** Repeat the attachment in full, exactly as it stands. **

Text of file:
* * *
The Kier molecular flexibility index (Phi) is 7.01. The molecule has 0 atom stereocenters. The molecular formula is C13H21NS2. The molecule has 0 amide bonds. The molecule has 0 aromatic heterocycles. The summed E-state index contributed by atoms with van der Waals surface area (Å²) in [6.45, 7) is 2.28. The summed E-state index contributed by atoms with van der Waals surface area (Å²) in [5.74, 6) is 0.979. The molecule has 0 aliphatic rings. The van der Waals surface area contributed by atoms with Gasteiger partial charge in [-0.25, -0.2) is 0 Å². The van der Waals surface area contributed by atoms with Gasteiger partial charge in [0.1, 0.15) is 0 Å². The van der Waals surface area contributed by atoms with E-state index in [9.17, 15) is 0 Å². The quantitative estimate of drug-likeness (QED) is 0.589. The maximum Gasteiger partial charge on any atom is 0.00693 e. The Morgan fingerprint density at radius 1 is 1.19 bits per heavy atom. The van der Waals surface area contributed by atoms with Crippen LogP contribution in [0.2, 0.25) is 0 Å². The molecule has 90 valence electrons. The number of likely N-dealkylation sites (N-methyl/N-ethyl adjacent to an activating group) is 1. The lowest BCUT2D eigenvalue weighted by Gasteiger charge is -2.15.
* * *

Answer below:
The Kier molecular flexibility index (Phi) is 7.01. The molecule has 0 atom stereocenters. The molecular formula is C13H21NS2. The molecule has 0 amide bonds. The molecule has 0 aromatic heterocycles. The summed E-state index contributed by atoms with van der Waals surface area (Å²) in [6.45, 7) is 2.28. The summed E-state index contributed by atoms with van der Waals surface area (Å²) in [5.74, 6) is 0.979. The molecule has 0 aliphatic rings. The van der Waals surface area contributed by atoms with Gasteiger partial charge in [-0.25, -0.2) is 0 Å². The van der Waals surface area contributed by atoms with Gasteiger partial charge in [0.1, 0.15) is 0 Å². The van der Waals surface area contributed by atoms with E-state index in [9.17, 15) is 0 Å². The quantitative estimate of drug-likeness (QED) is 0.589. The maximum Gasteiger partial charge on any atom is 0.00693 e. The Morgan fingerprint density at radius 1 is 1.19 bits per heavy atom. The van der Waals surface area contributed by atoms with Crippen LogP contribution in [0.2, 0.25) is 0 Å². The molecule has 90 valence electrons. The number of likely N-dealkylation sites (N-methyl/N-ethyl adjacent to an activating group) is 1. The lowest BCUT2D eigenvalue weighted by Gasteiger charge is -2.15.